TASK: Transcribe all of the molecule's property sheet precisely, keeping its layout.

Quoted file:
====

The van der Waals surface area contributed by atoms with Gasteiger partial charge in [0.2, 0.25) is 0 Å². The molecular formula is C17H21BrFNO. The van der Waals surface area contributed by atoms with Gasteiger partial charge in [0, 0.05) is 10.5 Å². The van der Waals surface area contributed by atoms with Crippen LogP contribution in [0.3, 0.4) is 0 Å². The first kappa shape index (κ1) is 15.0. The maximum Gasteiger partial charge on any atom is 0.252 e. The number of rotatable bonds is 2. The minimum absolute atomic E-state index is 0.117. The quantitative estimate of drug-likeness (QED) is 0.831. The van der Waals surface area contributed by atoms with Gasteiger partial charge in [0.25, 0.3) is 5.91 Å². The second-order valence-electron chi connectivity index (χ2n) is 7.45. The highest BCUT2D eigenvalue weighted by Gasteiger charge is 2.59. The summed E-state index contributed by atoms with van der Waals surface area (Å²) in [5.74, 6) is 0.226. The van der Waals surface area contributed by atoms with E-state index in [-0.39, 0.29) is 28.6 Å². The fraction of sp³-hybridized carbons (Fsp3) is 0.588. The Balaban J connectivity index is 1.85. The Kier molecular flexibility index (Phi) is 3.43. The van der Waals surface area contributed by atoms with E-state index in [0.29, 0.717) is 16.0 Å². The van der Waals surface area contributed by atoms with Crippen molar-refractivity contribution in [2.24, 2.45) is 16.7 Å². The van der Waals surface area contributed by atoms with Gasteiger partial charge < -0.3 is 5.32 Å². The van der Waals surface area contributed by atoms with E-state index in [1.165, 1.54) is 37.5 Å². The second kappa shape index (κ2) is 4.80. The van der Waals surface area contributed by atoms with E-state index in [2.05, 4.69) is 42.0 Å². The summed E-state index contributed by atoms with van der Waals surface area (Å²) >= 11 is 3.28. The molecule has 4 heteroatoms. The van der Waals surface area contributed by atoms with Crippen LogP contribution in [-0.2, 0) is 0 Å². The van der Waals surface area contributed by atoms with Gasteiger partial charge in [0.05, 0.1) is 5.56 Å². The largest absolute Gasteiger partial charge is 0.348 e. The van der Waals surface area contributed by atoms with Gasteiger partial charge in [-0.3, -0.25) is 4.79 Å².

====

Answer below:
The van der Waals surface area contributed by atoms with Gasteiger partial charge in [0.2, 0.25) is 0 Å². The molecular formula is C17H21BrFNO. The van der Waals surface area contributed by atoms with Gasteiger partial charge in [0, 0.05) is 10.5 Å². The van der Waals surface area contributed by atoms with Crippen LogP contribution in [0.3, 0.4) is 0 Å². The first kappa shape index (κ1) is 15.0. The maximum Gasteiger partial charge on any atom is 0.252 e. The number of rotatable bonds is 2. The minimum absolute atomic E-state index is 0.117. The quantitative estimate of drug-likeness (QED) is 0.831. The van der Waals surface area contributed by atoms with Gasteiger partial charge in [0.25, 0.3) is 5.91 Å². The second-order valence-electron chi connectivity index (χ2n) is 7.45. The highest BCUT2D eigenvalue weighted by Gasteiger charge is 2.59. The summed E-state index contributed by atoms with van der Waals surface area (Å²) in [5.74, 6) is 0.226. The van der Waals surface area contributed by atoms with E-state index in [-0.39, 0.29) is 28.6 Å². The fraction of sp³-hybridized carbons (Fsp3) is 0.588. The Balaban J connectivity index is 1.85. The Kier molecular flexibility index (Phi) is 3.43. The van der Waals surface area contributed by atoms with E-state index in [0.29, 0.717) is 16.0 Å². The van der Waals surface area contributed by atoms with Crippen molar-refractivity contribution in [2.24, 2.45) is 16.7 Å². The van der Waals surface area contributed by atoms with Gasteiger partial charge < -0.3 is 5.32 Å². The van der Waals surface area contributed by atoms with E-state index in [1.165, 1.54) is 37.5 Å². The second kappa shape index (κ2) is 4.80. The van der Waals surface area contributed by atoms with E-state index in [2.05, 4.69) is 42.0 Å². The summed E-state index contributed by atoms with van der Waals surface area (Å²) >= 11 is 3.28. The molecule has 4 heteroatoms. The van der Waals surface area contributed by atoms with Crippen LogP contribution in [-0.2, 0) is 0 Å². The van der Waals surface area contributed by atoms with Gasteiger partial charge in [0.05, 0.1) is 5.56 Å². The largest absolute Gasteiger partial charge is 0.348 e. The van der Waals surface area contributed by atoms with Gasteiger partial charge in [-0.3, -0.25) is 4.79 Å².